LEXINGTON The amount of college age patients coming to see Lexington dermatologist Erika N. Music, MD, has been steadily increasing. “We’re seeing an explosion of melanoma in patients in their 20’s or even younger,” says Music. “It’s unbelievable the extent of skin cancer we’re seeing in patients at such a young age. I think much of it is tanning bed related,” she says. This sudden increase has dermatologists at Dermatology Consultants encouraging their patients to stop the use of tanning beds right away.
In March 2012, the Kentucky House of Representatives approved House Bill 249 limiting the use of tanning beds for teenagers under the age of 18 without written permission from their parent.
Music, a native of Lexington, received her medical degree from the University of Kentucky College of Medicine. She mentored under dermatologist Martha Post, MD, throughout her high school and college studies. Music was encouraged by Post to consider dermatology due to its flexible hours and family-friendly schedule. Music completed her dermatology residency at Cook County Hospital in Chicago. In 2010 Music returned to Lexington and joined Dermatology Consultants.
Dermatology Consultants was founded in 1976 by Joseph P. Bark, MD, and now has offices in Lexington and Richmond, Kentucky. Other providers in the practice include Kelli Greer Webb, MD, Ryan Filiatreau, PA-C, and Samantha Stratton, PA-C. Music was familiar with Bark’s reputation of giving quality care in a friendly, professional environment for patients and staff alike. “He’s great. He’s been an excellent mentor for me, and everyone here really enjoys working with him,” says Music.
Current Trends in Dermatology
As time passes and technology develops, the field of medicine advances as well. Dermatology is no exception. In today’s society, the ideas of gradual, natural results with less downtime have gained popularity and have patients looking for prevention of skin disease and aging. Lately the practice of skin tightening and fat reduction is growing in popularity among patients. Also increasing is the use of teledermatology, treatment over the internet. Music explains that she has had patients email her photos of the affected areas, and she can give them diagnostic information quicker.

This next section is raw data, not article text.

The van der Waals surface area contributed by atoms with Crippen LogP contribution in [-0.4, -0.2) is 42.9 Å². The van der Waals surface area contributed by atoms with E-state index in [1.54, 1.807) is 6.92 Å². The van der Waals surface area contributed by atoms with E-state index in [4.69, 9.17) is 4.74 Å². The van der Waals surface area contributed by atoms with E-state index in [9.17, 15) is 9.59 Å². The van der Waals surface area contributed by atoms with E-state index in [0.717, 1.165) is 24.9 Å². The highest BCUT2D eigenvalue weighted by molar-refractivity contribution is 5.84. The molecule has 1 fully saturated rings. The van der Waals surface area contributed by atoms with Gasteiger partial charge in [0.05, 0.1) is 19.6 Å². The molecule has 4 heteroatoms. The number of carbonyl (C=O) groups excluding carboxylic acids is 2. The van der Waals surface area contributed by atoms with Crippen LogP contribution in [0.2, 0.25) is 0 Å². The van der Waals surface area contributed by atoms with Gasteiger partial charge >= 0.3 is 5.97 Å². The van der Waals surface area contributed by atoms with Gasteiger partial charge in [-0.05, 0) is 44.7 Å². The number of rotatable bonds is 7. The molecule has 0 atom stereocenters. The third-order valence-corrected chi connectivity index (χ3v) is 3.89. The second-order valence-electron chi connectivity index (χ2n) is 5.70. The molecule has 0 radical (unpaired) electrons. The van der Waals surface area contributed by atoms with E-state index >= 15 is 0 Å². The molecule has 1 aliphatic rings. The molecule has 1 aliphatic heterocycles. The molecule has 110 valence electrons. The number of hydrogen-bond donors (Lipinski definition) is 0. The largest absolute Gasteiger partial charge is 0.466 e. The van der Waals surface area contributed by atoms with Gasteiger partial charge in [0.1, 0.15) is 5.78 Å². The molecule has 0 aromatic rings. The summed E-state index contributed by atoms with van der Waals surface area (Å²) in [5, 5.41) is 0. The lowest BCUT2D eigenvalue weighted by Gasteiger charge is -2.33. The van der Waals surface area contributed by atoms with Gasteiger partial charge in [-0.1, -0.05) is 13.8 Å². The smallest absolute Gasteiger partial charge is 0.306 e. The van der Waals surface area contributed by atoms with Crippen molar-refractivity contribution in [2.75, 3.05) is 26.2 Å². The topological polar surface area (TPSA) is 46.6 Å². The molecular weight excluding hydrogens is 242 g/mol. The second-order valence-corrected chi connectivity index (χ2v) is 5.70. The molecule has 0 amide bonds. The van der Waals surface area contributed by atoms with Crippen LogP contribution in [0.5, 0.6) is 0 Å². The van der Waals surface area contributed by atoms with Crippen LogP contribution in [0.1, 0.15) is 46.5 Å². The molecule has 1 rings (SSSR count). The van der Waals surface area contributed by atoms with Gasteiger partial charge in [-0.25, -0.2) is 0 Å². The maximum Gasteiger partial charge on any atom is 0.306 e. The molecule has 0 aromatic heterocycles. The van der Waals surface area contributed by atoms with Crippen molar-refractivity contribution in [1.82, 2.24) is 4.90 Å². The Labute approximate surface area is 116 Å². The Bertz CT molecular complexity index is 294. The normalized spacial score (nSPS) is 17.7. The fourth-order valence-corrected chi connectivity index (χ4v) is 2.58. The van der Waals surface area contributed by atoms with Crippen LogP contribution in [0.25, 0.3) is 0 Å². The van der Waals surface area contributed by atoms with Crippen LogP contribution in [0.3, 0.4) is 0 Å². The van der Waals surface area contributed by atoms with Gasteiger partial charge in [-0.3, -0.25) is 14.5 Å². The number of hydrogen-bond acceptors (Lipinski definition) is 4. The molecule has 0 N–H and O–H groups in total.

The technology in the office has kept pace as well. Examples at Dermatology Consultants are Exilis®, a radio frequency device that delivers thermal energy and heat to targeted areas for fat loss and skin tightening, and Sculptra®, an injectable that helps the body form its own collagen and restore lost volume that results from aging. They also are using a new laser to treat wrinkles around the eyes and lips.
Despite the trend of younger patients, Music still regularly sees patients of all ages, showing that dermatology is more than just treating acne. “That’s one of the many positives about dermatology, you can see pretty much any age,” she says. “I always liked that it didn’t tie you down to one age group or sex.”
The providers at Dermatology Consultants most commonly diagnose skin cancer at an early stage however they often see more advanced cases in more rural locations, such as Cynthiana and Richmond. Music says that she sees patients with melanoma or other types of skin cancer that have been untreated for years due to restricted healthcare or lack of awareness.
Music emphasizes that dermatology is more than cosmetics and superficial work. The skin can help indicate a bigger problem. “The skin is the window to a patient’s internal health. I have seen patients present with a new rash and they were diagnosed with cancer later,” she says. It’s that principle of caring for a person’s overall well-being that keeps Music coming to work and enjoying her job. “I enjoy everyday getting to meet new people. I have formed great relationships with patients; it’s so satisfying to hear someone say, ‘You saved my life.’ That’s why I do it, to help people and improve their lives.
THE SKIN IS THE WINDOW TO A PATIENT’S INTERNAL HEALTH.– DR. ERICA N. MUSIC